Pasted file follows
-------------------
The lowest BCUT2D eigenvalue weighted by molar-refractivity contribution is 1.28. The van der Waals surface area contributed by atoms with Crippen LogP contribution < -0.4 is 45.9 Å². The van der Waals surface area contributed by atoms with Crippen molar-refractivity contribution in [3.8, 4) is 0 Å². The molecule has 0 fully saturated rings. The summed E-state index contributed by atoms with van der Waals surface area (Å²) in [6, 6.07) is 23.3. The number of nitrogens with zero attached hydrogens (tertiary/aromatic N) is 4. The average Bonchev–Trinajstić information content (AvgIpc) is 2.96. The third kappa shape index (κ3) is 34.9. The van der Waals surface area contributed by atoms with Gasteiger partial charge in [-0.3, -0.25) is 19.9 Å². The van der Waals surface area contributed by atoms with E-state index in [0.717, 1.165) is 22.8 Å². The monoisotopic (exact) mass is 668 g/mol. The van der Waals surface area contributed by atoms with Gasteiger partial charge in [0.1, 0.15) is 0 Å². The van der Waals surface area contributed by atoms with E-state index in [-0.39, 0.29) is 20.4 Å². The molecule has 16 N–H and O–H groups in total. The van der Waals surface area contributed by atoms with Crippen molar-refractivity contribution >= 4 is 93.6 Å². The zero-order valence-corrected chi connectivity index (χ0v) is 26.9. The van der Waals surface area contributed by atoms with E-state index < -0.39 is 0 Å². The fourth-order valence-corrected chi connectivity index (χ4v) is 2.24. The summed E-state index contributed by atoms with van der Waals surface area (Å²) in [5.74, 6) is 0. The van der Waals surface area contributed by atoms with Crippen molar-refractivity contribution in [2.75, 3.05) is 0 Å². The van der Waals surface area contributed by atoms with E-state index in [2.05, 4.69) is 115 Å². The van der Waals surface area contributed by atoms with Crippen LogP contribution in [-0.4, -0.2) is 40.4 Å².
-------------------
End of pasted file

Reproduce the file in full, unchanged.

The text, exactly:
The lowest BCUT2D eigenvalue weighted by molar-refractivity contribution is 1.28. The van der Waals surface area contributed by atoms with Crippen LogP contribution < -0.4 is 45.9 Å². The van der Waals surface area contributed by atoms with Crippen molar-refractivity contribution in [3.8, 4) is 0 Å². The molecule has 0 fully saturated rings. The summed E-state index contributed by atoms with van der Waals surface area (Å²) in [6, 6.07) is 23.3. The number of nitrogens with zero attached hydrogens (tertiary/aromatic N) is 4. The average Bonchev–Trinajstić information content (AvgIpc) is 2.96. The third kappa shape index (κ3) is 34.9. The van der Waals surface area contributed by atoms with Gasteiger partial charge in [-0.3, -0.25) is 19.9 Å². The van der Waals surface area contributed by atoms with E-state index in [0.717, 1.165) is 22.8 Å². The monoisotopic (exact) mass is 668 g/mol. The van der Waals surface area contributed by atoms with Gasteiger partial charge in [0.1, 0.15) is 0 Å². The van der Waals surface area contributed by atoms with E-state index in [-0.39, 0.29) is 20.4 Å². The molecule has 16 N–H and O–H groups in total. The van der Waals surface area contributed by atoms with Crippen molar-refractivity contribution >= 4 is 93.6 Å². The zero-order valence-corrected chi connectivity index (χ0v) is 26.9. The van der Waals surface area contributed by atoms with E-state index < -0.39 is 0 Å². The fourth-order valence-corrected chi connectivity index (χ4v) is 2.24. The summed E-state index contributed by atoms with van der Waals surface area (Å²) in [5.74, 6) is 0. The van der Waals surface area contributed by atoms with Crippen molar-refractivity contribution in [2.75, 3.05) is 0 Å². The van der Waals surface area contributed by atoms with E-state index in [2.05, 4.69) is 115 Å². The van der Waals surface area contributed by atoms with Crippen LogP contribution in [-0.4, -0.2) is 40.4 Å².